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Kershaw dissatisfied with final tuneup

Kershaw dissatisfied with final tuneup

Kershaw dissatisfied with final tuneup
SCOTTSDALE, Ariz. -- Clayton Kershaw has a Cy Young Award, a $19 million contract and the demeanor of an ace with the weight of his team's future on his left shoulder.

Five days before his Opening Day start in San Diego, Kershaw was roughed up for three runs in 3 2/3 innings on six hits by the defending National League West champion Arizona Diamondbacks on Saturday.

"I do worry that he puts too much pressure on himself to do more than he can do. How can he do more than last year?" asked manager Don Mattingly. "How can he even do that again? That's a lot. All we want is for him to keep us in the game and give us a chance to win. He doesn't have to strike out everybody or pitch nine innings every start."

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Arizona's Jason Kubel, who was pursued by the Dodgers over the winter, doubled and homered, the second home run by a left-handed hitter off Kershaw in his last two starts. Kershaw allowed three homers all last season to lefties.

"Not very good," Kershaw said of his outing. "I gave up runs and hits, and usually that constitutes a bad outing. I like to pitch better whenever I go out there. It's no fun to pitch bad. It doesn't count until April 5. I hope I got this out of my system."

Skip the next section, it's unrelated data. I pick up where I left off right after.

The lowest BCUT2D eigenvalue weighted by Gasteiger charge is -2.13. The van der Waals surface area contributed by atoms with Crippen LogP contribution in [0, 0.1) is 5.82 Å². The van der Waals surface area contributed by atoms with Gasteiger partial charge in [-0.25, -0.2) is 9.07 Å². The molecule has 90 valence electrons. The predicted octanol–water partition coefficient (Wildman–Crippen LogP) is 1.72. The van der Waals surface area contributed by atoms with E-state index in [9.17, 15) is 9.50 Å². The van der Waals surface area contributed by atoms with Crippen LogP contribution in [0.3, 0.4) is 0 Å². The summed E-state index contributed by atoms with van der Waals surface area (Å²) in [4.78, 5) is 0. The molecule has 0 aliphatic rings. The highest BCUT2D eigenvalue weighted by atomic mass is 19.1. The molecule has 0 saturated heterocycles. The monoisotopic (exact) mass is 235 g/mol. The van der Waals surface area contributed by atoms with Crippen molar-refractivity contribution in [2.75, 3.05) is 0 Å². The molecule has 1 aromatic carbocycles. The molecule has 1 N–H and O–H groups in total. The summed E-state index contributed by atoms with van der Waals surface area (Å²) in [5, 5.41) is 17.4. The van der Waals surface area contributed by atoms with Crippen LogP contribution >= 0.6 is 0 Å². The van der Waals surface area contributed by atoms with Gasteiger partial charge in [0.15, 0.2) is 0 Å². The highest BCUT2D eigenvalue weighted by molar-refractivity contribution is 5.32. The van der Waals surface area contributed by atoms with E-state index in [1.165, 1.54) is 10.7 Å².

Kershaw has a 2.45 ERA in five spring starts, 19 hits allowed, 16 strikeouts and eight walks in 22 innings. Last spring he was very similar -- 2.49, 26 hits, 20 strikeouts, six walks, 25 1/3 innings.

Kershaw said he couldn't remember if he felt any different last spring. One difference is that he reported to camp this spring with mid-back stiffness, but all parties insist he's healthy and not complaining of any ailment.

Pitching coach Rick Honeycutt said Kershaw has been frustrated late in camp with an inconsistent slider.

"He wants to be perfect," said Honeycutt. "At the same time, that's what makes him so good. He's never satisfied. He knows he can improve."

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